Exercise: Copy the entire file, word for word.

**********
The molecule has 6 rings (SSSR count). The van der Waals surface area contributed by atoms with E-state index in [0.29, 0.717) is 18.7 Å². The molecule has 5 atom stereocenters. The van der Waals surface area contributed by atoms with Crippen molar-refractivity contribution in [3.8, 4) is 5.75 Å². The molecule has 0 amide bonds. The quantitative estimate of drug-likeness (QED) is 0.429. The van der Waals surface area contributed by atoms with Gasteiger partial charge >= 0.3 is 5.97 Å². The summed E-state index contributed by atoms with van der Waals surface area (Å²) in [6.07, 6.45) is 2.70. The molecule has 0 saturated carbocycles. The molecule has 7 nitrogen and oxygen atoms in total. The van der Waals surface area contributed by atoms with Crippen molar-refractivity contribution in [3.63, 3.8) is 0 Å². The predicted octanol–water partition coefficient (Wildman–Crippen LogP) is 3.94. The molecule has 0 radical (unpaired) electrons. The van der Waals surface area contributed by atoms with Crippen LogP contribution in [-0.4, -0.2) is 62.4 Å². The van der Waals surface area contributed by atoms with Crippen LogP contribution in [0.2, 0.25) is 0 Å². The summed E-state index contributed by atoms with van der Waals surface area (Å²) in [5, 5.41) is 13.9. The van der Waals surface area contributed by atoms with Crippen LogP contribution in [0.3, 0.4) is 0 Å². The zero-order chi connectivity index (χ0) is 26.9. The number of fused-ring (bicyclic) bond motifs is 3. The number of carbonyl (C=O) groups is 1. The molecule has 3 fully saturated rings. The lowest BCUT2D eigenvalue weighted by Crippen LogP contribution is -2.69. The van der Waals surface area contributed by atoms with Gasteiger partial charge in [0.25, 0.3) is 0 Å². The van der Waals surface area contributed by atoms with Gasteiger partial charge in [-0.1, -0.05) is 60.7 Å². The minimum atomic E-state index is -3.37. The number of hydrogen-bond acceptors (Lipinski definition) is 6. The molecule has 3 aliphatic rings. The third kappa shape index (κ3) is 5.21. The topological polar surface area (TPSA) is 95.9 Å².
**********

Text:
The molecule has 6 rings (SSSR count). The van der Waals surface area contributed by atoms with E-state index in [0.29, 0.717) is 18.7 Å². The molecule has 5 atom stereocenters. The van der Waals surface area contributed by atoms with Crippen molar-refractivity contribution in [3.8, 4) is 5.75 Å². The molecule has 0 amide bonds. The quantitative estimate of drug-likeness (QED) is 0.429. The van der Waals surface area contributed by atoms with Gasteiger partial charge >= 0.3 is 5.97 Å². The summed E-state index contributed by atoms with van der Waals surface area (Å²) in [6.07, 6.45) is 2.70. The molecule has 0 saturated carbocycles. The molecule has 7 nitrogen and oxygen atoms in total. The van der Waals surface area contributed by atoms with Crippen molar-refractivity contribution in [3.63, 3.8) is 0 Å². The predicted octanol–water partition coefficient (Wildman–Crippen LogP) is 3.94. The molecule has 0 radical (unpaired) electrons. The van der Waals surface area contributed by atoms with Crippen LogP contribution in [-0.4, -0.2) is 62.4 Å². The van der Waals surface area contributed by atoms with Crippen LogP contribution in [0.2, 0.25) is 0 Å². The summed E-state index contributed by atoms with van der Waals surface area (Å²) in [5, 5.41) is 13.9. The van der Waals surface area contributed by atoms with Crippen LogP contribution in [0.3, 0.4) is 0 Å². The zero-order chi connectivity index (χ0) is 26.9. The number of fused-ring (bicyclic) bond motifs is 3. The number of carbonyl (C=O) groups is 1. The molecule has 3 fully saturated rings. The lowest BCUT2D eigenvalue weighted by Crippen LogP contribution is -2.69. The van der Waals surface area contributed by atoms with Gasteiger partial charge in [0.25, 0.3) is 0 Å². The van der Waals surface area contributed by atoms with Gasteiger partial charge in [-0.1, -0.05) is 60.7 Å². The minimum atomic E-state index is -3.37. The number of hydrogen-bond acceptors (Lipinski definition) is 6. The molecule has 3 aliphatic rings. The third kappa shape index (κ3) is 5.21. The topological polar surface area (TPSA) is 95.9 Å².